A school district in Massachusetts is apologizing after sharing with families a photo of white students leading a black classmate on a leash as part of a visit to a historic plantation.
The incident happened last week after third graders from the Bridgewater-Raynham Regional School District went on a visit to a museum that replicates the historic Plimouth Plantation, the New York Post reported. A photo shared afterward by one of the teachers showed two white third-grade students holding the black classmate on what was known as “leading strings,” which the New York Post noted was an example of 17th century clothing.
The photo had many parents up in arms at what appeared to be an insensitive display and a degrading moment for the black student, and this week the district issued an apology.
Derek Swanson, the district’s superintendent, told parents that the field trip was supposed to show students the real clothing worn by people in the 17th century — which for young children often meant being tethered to adults.
“Through our investigation, it was explained by the Director of Education from Plimoth Plantation that a portion of the lesson focused on 17th century attire — particularly the garments worn by parents, children, toddlers and infants,” Swanson said in a statement posted to the district’s Facebook page this week. “Specifically the garment worn by toddlers commonly used tethering straps to assist them when learning to walk.”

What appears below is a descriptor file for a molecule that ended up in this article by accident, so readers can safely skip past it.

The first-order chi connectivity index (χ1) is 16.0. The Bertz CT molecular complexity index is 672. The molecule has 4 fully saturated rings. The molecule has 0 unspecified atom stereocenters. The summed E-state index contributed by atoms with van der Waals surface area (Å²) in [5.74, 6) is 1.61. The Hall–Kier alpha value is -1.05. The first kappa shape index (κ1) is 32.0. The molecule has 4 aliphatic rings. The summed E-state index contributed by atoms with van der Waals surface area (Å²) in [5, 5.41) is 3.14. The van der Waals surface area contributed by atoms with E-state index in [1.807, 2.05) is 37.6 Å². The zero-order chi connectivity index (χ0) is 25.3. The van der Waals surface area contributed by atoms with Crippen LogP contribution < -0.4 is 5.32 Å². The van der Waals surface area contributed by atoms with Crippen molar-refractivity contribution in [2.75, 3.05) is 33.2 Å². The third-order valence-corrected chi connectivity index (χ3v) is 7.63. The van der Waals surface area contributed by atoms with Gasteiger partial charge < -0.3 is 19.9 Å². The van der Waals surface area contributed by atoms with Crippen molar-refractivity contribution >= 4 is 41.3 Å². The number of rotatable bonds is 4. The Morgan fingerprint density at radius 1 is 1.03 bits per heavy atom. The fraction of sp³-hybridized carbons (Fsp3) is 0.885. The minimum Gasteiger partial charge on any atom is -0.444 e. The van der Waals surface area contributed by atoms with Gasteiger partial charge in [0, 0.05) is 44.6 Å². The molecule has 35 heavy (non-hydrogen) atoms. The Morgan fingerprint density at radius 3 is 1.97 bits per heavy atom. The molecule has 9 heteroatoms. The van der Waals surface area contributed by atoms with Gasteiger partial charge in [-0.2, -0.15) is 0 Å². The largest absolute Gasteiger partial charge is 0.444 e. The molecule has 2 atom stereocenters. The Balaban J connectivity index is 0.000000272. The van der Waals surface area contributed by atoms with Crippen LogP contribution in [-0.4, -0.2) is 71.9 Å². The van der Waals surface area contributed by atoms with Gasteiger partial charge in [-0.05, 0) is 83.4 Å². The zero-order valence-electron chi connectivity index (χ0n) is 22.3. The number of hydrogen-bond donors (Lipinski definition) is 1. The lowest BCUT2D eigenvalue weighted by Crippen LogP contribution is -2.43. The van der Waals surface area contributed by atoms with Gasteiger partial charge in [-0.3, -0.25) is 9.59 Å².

The fact that it was a black child tied to the rope and that white classmates were holding the tether was coincidental, Swenson clarified.
Rob Kliun, a spokesperson for the museum, added that the photo failed to show the context of the field trip, and that he was disappointed at the distress it caused.
This photo of a black student on a "leash" held by two white students was shared thousands of times https://t.co/AhsAcwW03F
— BuzzFeed News (@BuzzFeedNews) October 19, 2017
Some of those commenting on the picture and apology seemed to understand the context, noting that it may have been some unfortunate optics but that there was no malice behind the picture. Others were upset at the embarrassment it may have inadvertently caused any of the children seen in the photo.
But the damage may already have been done. The picture of the white students leading a black student by what appeared to be a leash had already gone viral, garnering close to 10,000 shares in the few days since it was posted. It had also been picked up by outlets like Buzzfeed News and gained many shares on social media.
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